SVSR is seeking a highly motivated engineering candidate with excellent communication skills to help better understand and manage odour emission from sewer ventshafts. Ideally suited to Chemical, Civil or Environmental Engineering.
In one year alone, corrosion in sewer systems and drinking water systems across Australia is estimated to cost close to $1 billion, and one of the main culprits is hydrogen sulphide (H2S). SVSR are leading the charge on finding a solution for the the odour and costs associated with this problem.
H2S (hydrogen sulfide) and water vapour are the principal components of wastewater gas. However, H2S is only one of many odour components in typical sewer gases. Wastewater gas is responsible for odour complaints and corrosion, which cause billions of dollars of asset damage each year worldwide.
Reticulated sewer environments are very complex and variable. No consensus currently exists as to what constitutes a representative reticulated sewer environment and how variations such as liquid flow rates, pipe diameter, pipe gradient and other variables effect H2S gas flow rates.
This project will establish the standard conditions which may be found in reticulated sewer environments and how such on-site variables effect H2S and other gas flow rates. This is an important focus for SVSR, as we seek to understand current efficacy for gas-phase (i.e. “odour”) sulfide control; and future environmental sustainability. Initial experiments conducted at SVSR explored a filter media which adsorbs hydrogen sulphide (H2S). On-site trials are necessary, but the site environment is difficult to characterise.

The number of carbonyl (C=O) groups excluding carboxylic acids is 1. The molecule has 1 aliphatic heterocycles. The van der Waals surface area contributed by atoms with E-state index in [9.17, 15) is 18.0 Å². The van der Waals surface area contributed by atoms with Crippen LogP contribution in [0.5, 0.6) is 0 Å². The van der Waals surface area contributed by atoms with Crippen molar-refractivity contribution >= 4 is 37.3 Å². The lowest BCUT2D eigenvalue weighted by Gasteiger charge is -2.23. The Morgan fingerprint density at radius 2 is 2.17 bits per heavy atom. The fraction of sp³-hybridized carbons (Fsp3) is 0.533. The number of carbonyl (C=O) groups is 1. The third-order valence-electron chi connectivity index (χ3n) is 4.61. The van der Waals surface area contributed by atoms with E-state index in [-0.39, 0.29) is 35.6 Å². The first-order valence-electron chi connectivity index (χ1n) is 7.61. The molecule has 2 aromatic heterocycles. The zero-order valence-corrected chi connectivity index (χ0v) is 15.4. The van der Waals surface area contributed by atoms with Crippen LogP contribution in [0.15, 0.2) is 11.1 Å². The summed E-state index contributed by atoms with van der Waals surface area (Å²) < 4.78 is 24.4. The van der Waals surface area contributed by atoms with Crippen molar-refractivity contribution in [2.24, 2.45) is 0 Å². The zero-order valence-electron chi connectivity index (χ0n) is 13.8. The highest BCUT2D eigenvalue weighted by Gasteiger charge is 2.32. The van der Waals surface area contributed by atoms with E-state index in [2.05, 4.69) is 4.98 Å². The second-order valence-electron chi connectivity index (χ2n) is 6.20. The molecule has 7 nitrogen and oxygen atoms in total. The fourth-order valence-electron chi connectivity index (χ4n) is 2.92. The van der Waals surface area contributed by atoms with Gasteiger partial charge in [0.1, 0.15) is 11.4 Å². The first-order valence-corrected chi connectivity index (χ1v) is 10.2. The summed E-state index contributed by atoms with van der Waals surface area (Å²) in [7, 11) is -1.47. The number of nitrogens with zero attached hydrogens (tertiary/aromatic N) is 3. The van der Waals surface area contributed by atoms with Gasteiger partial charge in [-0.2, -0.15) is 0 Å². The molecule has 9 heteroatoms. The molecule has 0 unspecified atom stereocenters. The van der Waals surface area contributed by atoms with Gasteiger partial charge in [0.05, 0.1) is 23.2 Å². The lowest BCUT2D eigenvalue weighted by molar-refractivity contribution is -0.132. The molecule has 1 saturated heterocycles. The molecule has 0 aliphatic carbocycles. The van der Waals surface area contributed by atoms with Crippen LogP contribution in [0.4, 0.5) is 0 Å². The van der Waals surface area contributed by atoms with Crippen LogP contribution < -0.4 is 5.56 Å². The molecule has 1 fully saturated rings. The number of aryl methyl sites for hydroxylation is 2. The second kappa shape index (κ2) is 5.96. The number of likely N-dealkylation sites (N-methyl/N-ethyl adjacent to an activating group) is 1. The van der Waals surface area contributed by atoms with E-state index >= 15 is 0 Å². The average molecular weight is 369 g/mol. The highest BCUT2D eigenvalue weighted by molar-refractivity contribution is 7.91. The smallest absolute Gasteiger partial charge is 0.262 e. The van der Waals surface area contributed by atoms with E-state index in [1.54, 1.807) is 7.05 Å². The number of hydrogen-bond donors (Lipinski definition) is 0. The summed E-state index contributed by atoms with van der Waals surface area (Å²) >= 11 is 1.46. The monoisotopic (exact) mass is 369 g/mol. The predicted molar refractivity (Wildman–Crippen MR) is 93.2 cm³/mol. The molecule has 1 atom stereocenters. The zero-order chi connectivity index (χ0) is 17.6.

This project will provide evidence to inform SVSR on strategic actions and future research.
The key research questions of this research project are:
- Are there conditions which constitute a representative environment for reticulated sewer networks and how do variations change gas flow rates?
- Is there a site with predictable representative conditions, suitable for field trials?
- Are there alternative approaches to passive ventilation for reducing H2S in reticulated sewer networks, while still maintaining adequate gas flow rates from sewer to atmosphere?
- Since H2S tends to be created in sewers in anaerobic conditions, particularly at night when sewer liquid flows are reduced, the H2S levels may be reduced by increasing airflow in the system. How to achieve this in practice with the site conditions, e.g. electric fans can ignite the explosive gases.
Skills and qualifications
Undergraduate degree (or equivalent) in either:
- Science with a major in Physics, Chemistry, Microbiology, Mathematics or similar
- Engineering with a focus on Chemical, Civil and/or Environmental Engineering
Current NSW Driver's Licence
Previous experience and/or knowledge of Computational Fluid Dynamics (CFD), gas-phase thermodynamics, membranes and materials science, water and wastewater treatment, sustainability and Life Cycle Assessments (LCAs), statistics and modelling.
- A literature review on the state of knowledge of ventilation in reticulated sewer networks
- Support the analysis of emerging data on variations in such networks and their impact on gas flow rates
- Development of a report and journal paper
- Support the development of an options paper for future research & development.